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  • DAVID IS proceeding with set purpose from the railroad yard up Race Street to the Saint Mark’s rectory in the damp gathering gloom of Easter Eve, 1910. It is foggy. It’s also dusk; he can’t see much. He’s not too worried, though, because he’s just seen Terrence Malloy cooking up some food in a tin lean-to down in the rail yard.

    As he makes his way up the street, a two-and-a-half-pound octopus crawls out of a manhole just behind him. David suddenly gets a whiff of something like a pile of rotting fish in the sun on a hot summer day. He spins on his heel and sees the creature slithering toward him. Slithering at a pretty good clip, as a matter of fact.

    Strange creatures, these octopi, he thinks. I wonder how one got into the storm sewers of Mauch Chunk, Pennsylvania.

    Actually, he only thought it was an octopus, because he’d never actually seen one.

    So he shakes off the apparition and starts jogging up the street, barely staying ahead of the pursuing cephalopod. By the time he reaches the rectory kitchen door, he’s pretty well out of breath, but he manages to slip inside before the octopus reaches him. Placing his ear to the inside of the door, he hears a squishing sound, which he takes to be the octopus colliding with the outside of the door. What next, he thought.

    “Is that you, David?” He hears his mother’s voice from the kitchen, where she and Julia are hard at work making preparations for the Easter feast. Baking smells, rich with spices and flavorings of vanilla, cinnamon, chocolate and delicate pastry dough, assail his nostrils, giving flight to the stink of dead fish.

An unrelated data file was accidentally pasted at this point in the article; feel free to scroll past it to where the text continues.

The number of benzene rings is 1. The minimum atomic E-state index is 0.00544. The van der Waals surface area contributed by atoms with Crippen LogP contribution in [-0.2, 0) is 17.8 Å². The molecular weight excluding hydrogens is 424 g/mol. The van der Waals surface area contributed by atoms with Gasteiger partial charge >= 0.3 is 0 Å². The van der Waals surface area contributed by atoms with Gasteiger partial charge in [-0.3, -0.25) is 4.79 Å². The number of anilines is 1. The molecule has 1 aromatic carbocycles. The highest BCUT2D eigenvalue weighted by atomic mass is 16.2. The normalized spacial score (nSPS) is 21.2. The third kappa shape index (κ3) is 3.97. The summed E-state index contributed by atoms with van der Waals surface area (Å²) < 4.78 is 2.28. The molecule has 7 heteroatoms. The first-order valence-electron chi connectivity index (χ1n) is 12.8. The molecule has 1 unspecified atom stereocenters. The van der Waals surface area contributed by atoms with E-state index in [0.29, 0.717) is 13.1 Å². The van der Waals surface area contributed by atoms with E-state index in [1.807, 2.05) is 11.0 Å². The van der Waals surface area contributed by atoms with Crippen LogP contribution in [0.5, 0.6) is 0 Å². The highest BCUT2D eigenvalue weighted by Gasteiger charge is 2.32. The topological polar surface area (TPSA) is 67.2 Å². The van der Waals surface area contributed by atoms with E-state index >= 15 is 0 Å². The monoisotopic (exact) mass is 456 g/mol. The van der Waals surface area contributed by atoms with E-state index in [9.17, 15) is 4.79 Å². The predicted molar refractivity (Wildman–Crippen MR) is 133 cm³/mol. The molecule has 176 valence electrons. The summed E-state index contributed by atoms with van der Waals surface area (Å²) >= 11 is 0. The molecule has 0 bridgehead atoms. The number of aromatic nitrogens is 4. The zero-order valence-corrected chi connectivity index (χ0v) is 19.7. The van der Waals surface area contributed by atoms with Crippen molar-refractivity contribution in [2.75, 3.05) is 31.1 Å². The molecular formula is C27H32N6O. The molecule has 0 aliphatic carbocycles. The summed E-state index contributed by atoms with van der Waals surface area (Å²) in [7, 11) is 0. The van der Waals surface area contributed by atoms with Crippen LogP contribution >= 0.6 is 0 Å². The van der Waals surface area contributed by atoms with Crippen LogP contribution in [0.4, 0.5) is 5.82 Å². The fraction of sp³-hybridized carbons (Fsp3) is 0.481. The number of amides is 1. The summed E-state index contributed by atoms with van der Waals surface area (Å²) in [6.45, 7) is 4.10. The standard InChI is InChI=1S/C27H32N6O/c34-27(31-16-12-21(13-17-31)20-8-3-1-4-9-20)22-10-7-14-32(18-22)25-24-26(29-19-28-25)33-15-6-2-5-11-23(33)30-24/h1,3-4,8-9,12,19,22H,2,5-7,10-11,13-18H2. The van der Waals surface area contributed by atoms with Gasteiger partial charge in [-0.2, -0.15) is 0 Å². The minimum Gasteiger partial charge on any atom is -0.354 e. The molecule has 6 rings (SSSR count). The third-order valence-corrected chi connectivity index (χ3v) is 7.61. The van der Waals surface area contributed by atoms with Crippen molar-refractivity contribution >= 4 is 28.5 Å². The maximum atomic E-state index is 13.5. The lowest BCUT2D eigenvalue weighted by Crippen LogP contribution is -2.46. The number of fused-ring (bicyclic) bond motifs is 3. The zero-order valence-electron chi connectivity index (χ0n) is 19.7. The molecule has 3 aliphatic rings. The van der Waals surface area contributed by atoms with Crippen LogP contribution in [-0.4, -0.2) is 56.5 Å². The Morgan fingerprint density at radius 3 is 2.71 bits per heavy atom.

“Yes, Ma, it’s me.”

    “You’re very late getting home. Where have you been?”

    “You wouldn’t believe me if I told you. I’m not sure I believe it myself.” Right! I was spying on a man who wants to kill me, and then an octopus chased me up Race Street. No, I think I’ll keep that to myself.

    “Well, Mister Man of Mystery, wash up and get in here for your supper.”

    “Julia,” David said. “Do you know anything about cooking octopus?”

    “Octopoos? What is octopoos?”

    “Hard to explain. Here.” David picked up the pencil his mother had been using to make notes for herself. He drew a crude eight-armed creature on a scrap of paper. “See? Octopus: it’s a kind of fish; lives in the water. Do you know how to cook them?”

    “Ah. We call them spruts where I came from. Big delicacy, mostly for the nobility and the aristocracy in Moskva and Peterburg. Why you want to cook this...octopoos?”

    “You’ll have a hard time believing this, but one followed me home. I think it’s still out in the yard.”

    Mary snatched back her pencil and tapped it against the table. “Enough of this nonsense, young man. Julia has more important things on her mind than cooking an octopus which is obviously nothing more than a figment of your imagination.”

    “Spruts,” Julia cried. “Ha! I can cook them! Is simple. Just remove beak, then boil till tender and grill with herbs and oil until crisp. Then slice and serve with nice parsley garnish. Go out and fetch creature. Bring him in and we will save for after
    holiday. Then eat him.”

    This is an example of what happens when a writer, determined to write something, can't think of anything coherent to write.
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